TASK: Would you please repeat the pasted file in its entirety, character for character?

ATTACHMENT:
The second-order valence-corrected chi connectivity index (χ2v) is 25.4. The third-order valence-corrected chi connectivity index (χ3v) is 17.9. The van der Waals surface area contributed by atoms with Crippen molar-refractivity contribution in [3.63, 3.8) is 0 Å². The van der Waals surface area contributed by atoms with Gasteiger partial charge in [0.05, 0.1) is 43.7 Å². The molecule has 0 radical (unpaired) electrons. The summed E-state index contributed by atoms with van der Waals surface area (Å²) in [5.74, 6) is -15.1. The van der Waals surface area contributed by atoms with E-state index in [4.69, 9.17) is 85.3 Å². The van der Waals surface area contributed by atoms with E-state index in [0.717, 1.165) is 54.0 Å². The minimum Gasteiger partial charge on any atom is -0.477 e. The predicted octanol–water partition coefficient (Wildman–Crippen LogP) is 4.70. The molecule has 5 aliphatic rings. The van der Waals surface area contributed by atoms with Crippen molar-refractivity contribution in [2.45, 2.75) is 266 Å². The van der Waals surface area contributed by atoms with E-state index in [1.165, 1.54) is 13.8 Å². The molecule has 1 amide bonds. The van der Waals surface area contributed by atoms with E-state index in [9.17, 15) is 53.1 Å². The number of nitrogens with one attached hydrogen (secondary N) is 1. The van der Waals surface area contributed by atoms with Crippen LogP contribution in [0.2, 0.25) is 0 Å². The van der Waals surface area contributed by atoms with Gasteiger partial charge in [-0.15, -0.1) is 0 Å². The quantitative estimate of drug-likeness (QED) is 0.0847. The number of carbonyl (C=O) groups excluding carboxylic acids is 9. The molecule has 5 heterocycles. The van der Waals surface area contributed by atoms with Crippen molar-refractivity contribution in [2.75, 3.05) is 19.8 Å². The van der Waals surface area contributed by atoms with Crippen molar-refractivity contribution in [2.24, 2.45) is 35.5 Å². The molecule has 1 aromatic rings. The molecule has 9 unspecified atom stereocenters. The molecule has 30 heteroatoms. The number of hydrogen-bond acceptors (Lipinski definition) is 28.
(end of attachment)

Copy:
The second-order valence-corrected chi connectivity index (χ2v) is 25.4. The third-order valence-corrected chi connectivity index (χ3v) is 17.9. The van der Waals surface area contributed by atoms with Crippen molar-refractivity contribution in [3.63, 3.8) is 0 Å². The van der Waals surface area contributed by atoms with Gasteiger partial charge in [0.05, 0.1) is 43.7 Å². The molecule has 0 radical (unpaired) electrons. The summed E-state index contributed by atoms with van der Waals surface area (Å²) in [5.74, 6) is -15.1. The van der Waals surface area contributed by atoms with E-state index in [4.69, 9.17) is 85.3 Å². The van der Waals surface area contributed by atoms with E-state index in [0.717, 1.165) is 54.0 Å². The minimum Gasteiger partial charge on any atom is -0.477 e. The predicted octanol–water partition coefficient (Wildman–Crippen LogP) is 4.70. The molecule has 5 aliphatic rings. The van der Waals surface area contributed by atoms with Crippen molar-refractivity contribution in [2.45, 2.75) is 266 Å². The van der Waals surface area contributed by atoms with E-state index in [1.165, 1.54) is 13.8 Å². The molecule has 1 amide bonds. The van der Waals surface area contributed by atoms with E-state index in [9.17, 15) is 53.1 Å². The number of nitrogens with one attached hydrogen (secondary N) is 1. The van der Waals surface area contributed by atoms with Crippen LogP contribution in [0.2, 0.25) is 0 Å². The van der Waals surface area contributed by atoms with Gasteiger partial charge in [-0.15, -0.1) is 0 Å². The quantitative estimate of drug-likeness (QED) is 0.0847. The number of carbonyl (C=O) groups excluding carboxylic acids is 9. The molecule has 5 heterocycles. The van der Waals surface area contributed by atoms with Crippen molar-refractivity contribution in [2.75, 3.05) is 19.8 Å². The van der Waals surface area contributed by atoms with Crippen molar-refractivity contribution in [2.24, 2.45) is 35.5 Å². The molecule has 1 aromatic rings. The molecule has 9 unspecified atom stereocenters. The molecule has 30 heteroatoms. The number of hydrogen-bond acceptors (Lipinski definition) is 28.